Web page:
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Pressure group success: rail strikes as a case study

Mike McCartney

19th July 2022

The importance of good leadership (and use of media)

Before looking at the rail strikes in depth, it is worth quickly recapping on some fundamentals.

How do some pressure groups achieve success?

  • It is worth defining ‘success’. This would mean the prevention of unfriendly legislation, the passage of friendly legislation, amendments to legislation, or raising public and political awareness of an issue. In the case of the train staff, it is improving pay and conditions - i.e. a salary increase that mitigates the effects of inflation and/or limiting layoffs by the train companies.
  • Achieving insider status (see above for methods) can promote success. Farming and environment groups in the UK are good examples.
  • A factor in success is finance. Wealthy groups, such as those representing industries or the professions such as the British Medical Association can afford to mount major campaigns, undertake research and access the media to campaign.
  • Good organisation can promote success. Organising major demonstrations is impressive and can influence both public and political opinion. Thus the Countryside Alliance put rural affairs on the political map in 2003 by putting 300,000 demonstrators on the streets of London. The use of the Internet and mobile phones mean pgs can organise demonstrations quickly and effectively – as the anti-fuel tax lobby has discovered.
  • Good use of the media is a useful tool. Joanna Lumley and the Ghurkha Justice Campaign is an oft quoted example.
  • Related to a nu prof these points is god leadership.
  • Sometimes a group may be ideologically in tune with the party in government. Thus rights groups such as Liberty will prosper when the government has a liberal flavour - relatively more successful when New Labour was in power than after.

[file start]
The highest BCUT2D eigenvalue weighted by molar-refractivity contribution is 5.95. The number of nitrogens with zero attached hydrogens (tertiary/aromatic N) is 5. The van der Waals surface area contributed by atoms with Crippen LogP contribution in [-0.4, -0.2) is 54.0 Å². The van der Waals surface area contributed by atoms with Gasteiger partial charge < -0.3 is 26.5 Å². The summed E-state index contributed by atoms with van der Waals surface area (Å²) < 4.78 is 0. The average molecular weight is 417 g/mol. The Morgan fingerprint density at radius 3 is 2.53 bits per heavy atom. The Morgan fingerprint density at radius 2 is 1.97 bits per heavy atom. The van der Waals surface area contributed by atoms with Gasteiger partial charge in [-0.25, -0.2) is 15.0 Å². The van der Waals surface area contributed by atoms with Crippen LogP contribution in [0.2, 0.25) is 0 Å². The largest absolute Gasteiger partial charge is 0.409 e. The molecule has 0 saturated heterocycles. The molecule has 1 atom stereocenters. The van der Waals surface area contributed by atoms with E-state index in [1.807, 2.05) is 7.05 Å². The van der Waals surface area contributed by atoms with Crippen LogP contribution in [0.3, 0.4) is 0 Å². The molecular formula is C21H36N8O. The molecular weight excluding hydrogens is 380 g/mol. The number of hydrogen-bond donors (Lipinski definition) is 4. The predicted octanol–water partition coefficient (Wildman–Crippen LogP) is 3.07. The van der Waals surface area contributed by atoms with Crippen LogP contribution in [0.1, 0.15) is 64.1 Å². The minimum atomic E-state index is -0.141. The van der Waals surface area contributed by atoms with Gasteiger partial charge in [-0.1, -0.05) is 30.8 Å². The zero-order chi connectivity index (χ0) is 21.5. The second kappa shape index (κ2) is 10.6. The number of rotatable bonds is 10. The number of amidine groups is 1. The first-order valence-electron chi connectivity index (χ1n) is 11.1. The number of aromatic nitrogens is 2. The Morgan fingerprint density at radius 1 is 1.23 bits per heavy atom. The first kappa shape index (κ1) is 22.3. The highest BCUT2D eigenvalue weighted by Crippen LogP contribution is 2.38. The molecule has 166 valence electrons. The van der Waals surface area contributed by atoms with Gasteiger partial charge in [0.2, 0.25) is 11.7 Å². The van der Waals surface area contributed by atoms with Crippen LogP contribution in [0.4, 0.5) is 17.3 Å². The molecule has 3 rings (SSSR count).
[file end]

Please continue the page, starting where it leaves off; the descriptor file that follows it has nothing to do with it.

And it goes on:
Use of non violent direct action (NVDA)

In these case if the train workers, use of NVDA in the form of strikes has been a key tactic.

Direct action can, of course, take many forms, but at its purest it is when a group seeks to address the issue at hand directly rather than seek to influence policy makers by more traditional forms of protest such as lobbying.

An American research institute has identified a total of 198 methods of non-violent action. Wyn Grant’s typology consists of a more manageable six main forms: protest marches; boycotts; stunts; blockades, occupations and other disruption; destruction of property; violence against individuals.

So in summer 2022 we have witnessed (are witnessing) the biggest train strike in over 30 years.

And one of the features of the strike action has been the high profile of the leader of the RMT union, Mike Lynch.

As things stand, and this could change with more action planned over the next couple of months across the rail network, many feel that Lynch has played a blinder.

For instance, Robert Booth in the Guardian wrote:

“As commuters struggled with strike-crippled railways this week, Mick Lynch, the general secretary of the RMT union, established himself as the central figure in a raucous public relations battle.

Shuttling between picket lines and TV studios, the previously little-known union boss garnered a cult following online for his cool performances justifying his members’ claims on pay and conditions while Conservative opponents attacked the RMT in more heated terms.

Clips of him disarming fulminating TV interviewers went viral. He informed Richard Madeley on ITV’s Good Morning Britain he was “talking twaddle” when asked if he was “into revolution and bringing down capitalism”. On Sky News, he told Kay Burley she had “gone off into the world of the surreal” when she asked if the picket would turn out like the 1980s miners’ strike – which descended into violent clashes with police.

“I’m a working-class bloke leading a trade union dispute about jobs, pay and conditions of service,” he said as he became a social media hero for many, garnering millions of clicks and celebrity endorsements from the likes of Hugh Laurie and Irvine Welsh.”

Source in full is here.

Will the unions achieve their aims, and thus be able to claim a success in their negotiations. Only time will tell.

Meanwhile, see this excellent mashup of the RMT leader's TV appearances...

Mike McCartney

Mike is an experienced A-Level Politics teacher, author and examiner.

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